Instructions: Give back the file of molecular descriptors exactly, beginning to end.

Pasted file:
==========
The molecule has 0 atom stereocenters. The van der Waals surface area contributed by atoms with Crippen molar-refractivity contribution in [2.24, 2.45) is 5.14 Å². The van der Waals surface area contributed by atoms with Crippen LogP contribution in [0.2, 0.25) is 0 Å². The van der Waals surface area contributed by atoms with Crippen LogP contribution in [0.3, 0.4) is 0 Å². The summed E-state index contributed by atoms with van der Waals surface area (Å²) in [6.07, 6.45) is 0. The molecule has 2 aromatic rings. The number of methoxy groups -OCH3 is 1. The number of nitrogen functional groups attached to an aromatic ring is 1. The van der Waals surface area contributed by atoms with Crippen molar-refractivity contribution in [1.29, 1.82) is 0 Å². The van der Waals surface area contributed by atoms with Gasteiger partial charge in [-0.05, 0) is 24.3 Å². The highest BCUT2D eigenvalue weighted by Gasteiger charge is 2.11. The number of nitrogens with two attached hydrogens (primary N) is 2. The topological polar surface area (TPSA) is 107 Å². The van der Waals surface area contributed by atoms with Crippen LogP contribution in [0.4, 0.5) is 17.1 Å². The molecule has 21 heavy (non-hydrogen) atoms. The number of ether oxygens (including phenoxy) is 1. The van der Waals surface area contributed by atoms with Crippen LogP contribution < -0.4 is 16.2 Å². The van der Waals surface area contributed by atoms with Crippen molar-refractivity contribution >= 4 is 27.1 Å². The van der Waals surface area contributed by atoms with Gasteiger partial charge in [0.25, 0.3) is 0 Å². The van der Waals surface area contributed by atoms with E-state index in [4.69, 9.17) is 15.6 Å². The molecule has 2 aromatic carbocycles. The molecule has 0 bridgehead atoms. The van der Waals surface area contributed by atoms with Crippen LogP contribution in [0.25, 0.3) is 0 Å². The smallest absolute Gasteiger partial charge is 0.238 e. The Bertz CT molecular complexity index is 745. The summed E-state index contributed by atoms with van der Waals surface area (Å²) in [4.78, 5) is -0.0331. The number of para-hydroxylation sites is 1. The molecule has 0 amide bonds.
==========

The molecule has 0 atom stereocenters. The van der Waals surface area contributed by atoms with Crippen molar-refractivity contribution in [2.24, 2.45) is 5.14 Å². The van der Waals surface area contributed by atoms with Crippen LogP contribution in [0.2, 0.25) is 0 Å². The van der Waals surface area contributed by atoms with Crippen LogP contribution in [0.3, 0.4) is 0 Å². The summed E-state index contributed by atoms with van der Waals surface area (Å²) in [6.07, 6.45) is 0. The molecule has 2 aromatic rings. The number of methoxy groups -OCH3 is 1. The number of nitrogen functional groups attached to an aromatic ring is 1. The van der Waals surface area contributed by atoms with Crippen molar-refractivity contribution in [1.29, 1.82) is 0 Å². The van der Waals surface area contributed by atoms with Gasteiger partial charge in [-0.05, 0) is 24.3 Å². The highest BCUT2D eigenvalue weighted by Gasteiger charge is 2.11. The number of nitrogens with two attached hydrogens (primary N) is 2. The topological polar surface area (TPSA) is 107 Å². The van der Waals surface area contributed by atoms with Crippen LogP contribution in [0.4, 0.5) is 17.1 Å². The molecule has 21 heavy (non-hydrogen) atoms. The number of ether oxygens (including phenoxy) is 1. The van der Waals surface area contributed by atoms with Crippen LogP contribution < -0.4 is 16.2 Å². The van der Waals surface area contributed by atoms with Crippen molar-refractivity contribution >= 4 is 27.1 Å². The van der Waals surface area contributed by atoms with Gasteiger partial charge in [0.25, 0.3) is 0 Å². The van der Waals surface area contributed by atoms with E-state index in [4.69, 9.17) is 15.6 Å². The molecule has 2 aromatic carbocycles. The molecule has 0 bridgehead atoms. The van der Waals surface area contributed by atoms with Crippen LogP contribution in [0.25, 0.3) is 0 Å². The smallest absolute Gasteiger partial charge is 0.238 e. The Bertz CT molecular complexity index is 745. The summed E-state index contributed by atoms with van der Waals surface area (Å²) in [4.78, 5) is -0.0331. The number of para-hydroxylation sites is 1. The molecule has 0 amide bonds.